“This is the prose that I have been working for all my life that should read easily and simply and seem short and yet have all the dimensions of the visible world and the world of man's spirit. It is as good prose as I can write as of now.”
As often is the case with Hemmingway, the plot is very simple. An old Cuban fisherman, Santiago, who goes out fishing alone. For three months he catches nothing. Tired and worn out he comes home every night, disheartened. Luck has turned her back on him and the old man is disconsolate.
One morning he returns to his fishing grounds, and now the tide has turned. He gets an enormous merlin on his hook. The old man and the fish battle it out in a severe fight. The old man wins, ties the large fish to the side of the boat and sets sail for home. And another battle commences. The fight with the hungry sea eagles, circling around the boat, pecking at the fish.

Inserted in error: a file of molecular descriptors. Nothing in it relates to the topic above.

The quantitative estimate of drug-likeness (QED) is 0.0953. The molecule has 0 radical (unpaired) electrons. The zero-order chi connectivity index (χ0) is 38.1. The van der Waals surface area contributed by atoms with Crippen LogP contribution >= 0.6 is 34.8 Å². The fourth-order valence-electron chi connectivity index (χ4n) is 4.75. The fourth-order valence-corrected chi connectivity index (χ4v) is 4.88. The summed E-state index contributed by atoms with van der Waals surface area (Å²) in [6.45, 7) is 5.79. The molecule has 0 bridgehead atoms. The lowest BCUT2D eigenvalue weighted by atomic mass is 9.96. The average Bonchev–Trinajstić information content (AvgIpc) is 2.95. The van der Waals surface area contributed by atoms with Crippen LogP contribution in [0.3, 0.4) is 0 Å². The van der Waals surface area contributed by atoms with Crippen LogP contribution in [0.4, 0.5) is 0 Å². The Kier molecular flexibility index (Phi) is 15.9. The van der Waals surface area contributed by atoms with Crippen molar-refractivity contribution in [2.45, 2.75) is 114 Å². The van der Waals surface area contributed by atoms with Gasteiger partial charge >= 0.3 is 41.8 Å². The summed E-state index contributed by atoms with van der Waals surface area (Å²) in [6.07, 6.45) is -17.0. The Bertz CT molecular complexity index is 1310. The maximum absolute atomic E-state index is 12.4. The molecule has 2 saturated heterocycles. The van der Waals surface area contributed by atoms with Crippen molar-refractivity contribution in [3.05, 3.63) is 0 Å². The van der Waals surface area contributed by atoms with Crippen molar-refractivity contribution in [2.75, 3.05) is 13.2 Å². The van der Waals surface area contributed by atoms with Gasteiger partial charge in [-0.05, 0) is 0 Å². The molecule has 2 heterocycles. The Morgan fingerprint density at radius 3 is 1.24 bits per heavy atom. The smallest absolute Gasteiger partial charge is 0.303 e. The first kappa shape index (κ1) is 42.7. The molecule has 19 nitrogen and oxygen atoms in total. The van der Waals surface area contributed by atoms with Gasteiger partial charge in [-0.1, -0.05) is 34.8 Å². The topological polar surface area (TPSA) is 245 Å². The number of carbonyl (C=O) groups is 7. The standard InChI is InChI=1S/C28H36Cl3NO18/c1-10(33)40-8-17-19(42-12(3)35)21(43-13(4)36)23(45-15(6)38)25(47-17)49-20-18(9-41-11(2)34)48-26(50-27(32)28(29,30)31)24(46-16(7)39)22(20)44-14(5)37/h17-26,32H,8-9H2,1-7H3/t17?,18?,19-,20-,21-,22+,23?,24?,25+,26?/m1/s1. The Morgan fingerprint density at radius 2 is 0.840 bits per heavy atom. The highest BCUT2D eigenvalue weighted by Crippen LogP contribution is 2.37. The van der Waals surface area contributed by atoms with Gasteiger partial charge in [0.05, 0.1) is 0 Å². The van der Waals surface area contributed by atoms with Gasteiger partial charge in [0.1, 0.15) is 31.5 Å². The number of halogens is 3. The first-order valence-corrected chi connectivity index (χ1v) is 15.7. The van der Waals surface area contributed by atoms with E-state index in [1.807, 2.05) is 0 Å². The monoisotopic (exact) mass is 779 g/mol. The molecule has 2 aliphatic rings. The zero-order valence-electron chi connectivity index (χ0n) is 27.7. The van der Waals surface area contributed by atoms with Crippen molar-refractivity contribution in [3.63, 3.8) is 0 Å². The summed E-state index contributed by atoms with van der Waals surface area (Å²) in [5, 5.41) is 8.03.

He ties the boat with its large catch on its side to the quay and goes home.
Hemmingway received the Pulitzer price for this novel in 1953 and the following year the Nobel literature prize for it as well.